Alliance backs open document format
- By Aliya Sternstein
- Mar 03, 2006
Editor's note: This story was updated at 11:20 a.m. July 10, 2006, to add information.
Several major software companies and industry associations today announced a global alliance to promote the use of nonproprietary technologies for archiving government records.
The coalition members said they share concerns that electronic records created today will be difficult to review in the future if public agencies fail to save them in a format that can be read by any application, regardless of the software that created the original document.
The Software and Information Industry Association (SIIA), IBM, the Indian Institute of Technology, the American Library Association and other organizations formed the OpenDocument Format Alliance (ODF Alliance) to promote solutions to that records management problem. The group stands behind the OpenDocument Format, an open, XML-based standard for saving electronic documents, such as text, presentations, spreadsheets and other office documents. ODF does not specify any suite of applications or any specific application.
Massachusetts pioneered the shift from proprietary software, such as Microsoft Office, to open-source formats. ODF Alliance leaders said now is the time for federal agencies to adopt ODF for preserving and maintaining access to government records.
Ken Wasch, president of SIIA and a founding member of the Alliance, said that users are demanding open standards. “We deal with Internet standards that are open.… Why should birth certificates be recorded in a format for which any one company has the key?”
The National Archives and Records Administration is grappling with the challenge of preserving government records in ways that are not tied to the application that created them. NARA's flagship project, the Electronic Records Archives, represents a major effort to save government records regardless of format and make them accessible on future hardware and software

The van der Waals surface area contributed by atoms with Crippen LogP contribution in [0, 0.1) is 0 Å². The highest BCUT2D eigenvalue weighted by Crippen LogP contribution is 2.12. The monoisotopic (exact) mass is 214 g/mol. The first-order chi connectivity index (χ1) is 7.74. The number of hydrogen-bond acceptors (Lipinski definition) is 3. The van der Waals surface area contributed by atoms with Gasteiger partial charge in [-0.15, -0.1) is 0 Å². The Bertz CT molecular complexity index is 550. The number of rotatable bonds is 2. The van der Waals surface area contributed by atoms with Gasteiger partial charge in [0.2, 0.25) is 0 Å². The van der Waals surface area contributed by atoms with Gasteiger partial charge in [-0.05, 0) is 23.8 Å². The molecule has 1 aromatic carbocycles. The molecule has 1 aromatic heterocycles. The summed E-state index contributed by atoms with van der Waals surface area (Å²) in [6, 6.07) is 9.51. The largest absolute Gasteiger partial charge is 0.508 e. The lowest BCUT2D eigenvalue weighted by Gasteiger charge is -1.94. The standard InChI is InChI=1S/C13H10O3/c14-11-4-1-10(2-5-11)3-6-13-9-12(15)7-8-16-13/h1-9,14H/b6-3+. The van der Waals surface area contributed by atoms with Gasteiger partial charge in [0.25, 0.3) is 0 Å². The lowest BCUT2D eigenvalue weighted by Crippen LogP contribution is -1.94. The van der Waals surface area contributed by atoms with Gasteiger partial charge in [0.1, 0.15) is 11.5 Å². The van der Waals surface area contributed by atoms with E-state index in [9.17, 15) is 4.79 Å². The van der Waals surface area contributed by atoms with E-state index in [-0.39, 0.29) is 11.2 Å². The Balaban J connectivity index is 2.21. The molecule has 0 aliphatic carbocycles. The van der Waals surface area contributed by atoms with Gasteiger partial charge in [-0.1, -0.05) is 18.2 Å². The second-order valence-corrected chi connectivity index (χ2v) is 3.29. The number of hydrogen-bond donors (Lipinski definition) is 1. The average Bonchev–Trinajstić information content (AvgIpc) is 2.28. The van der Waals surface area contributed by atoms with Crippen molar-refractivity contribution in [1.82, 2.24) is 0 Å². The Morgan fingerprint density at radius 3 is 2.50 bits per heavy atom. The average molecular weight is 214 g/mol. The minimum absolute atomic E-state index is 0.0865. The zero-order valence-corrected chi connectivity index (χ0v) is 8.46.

The evolution from desktop computers to wireless devices has accelerated the need to embrace ODF, Wasch said. “IBM was the poster child for the closed environment 20 years ago,” he said. “They considered their advantage to be their proprietary lock-ins. Today, more documents are created using your thumbs on a BlackBerry or PDA,” he said.
More than 30 organizations worldwide have joined the Alliance: Adullact Association; the American Library Association; Ark Linux; the Association of Open Source Suppliers and Vendors in Denmark; Centre for Development of Advanced Computing (India); Cognitran Ltd.; Corel; CSW Group; EDS; EMC; Friends of OpenDocument; GENICORP; Indian Institute of Technology; Information Program, Open Society Institute; IBM; Justsystem; Massachusetts High Technology Council; Massachusetts Network Communications Council; Novell; Open Society Archives of the Central European University (OSA Archivum); OpenForum Europe; OpenDocument Fellowship; the OpenDocument Foundation; OpenOffice.org; Optaros; Oracle; OSS Alliance; Propylon; Red Hat; Software and Information Industry Association; Sun Microsystems; Technical University of Denmark; and Tarent GmbH.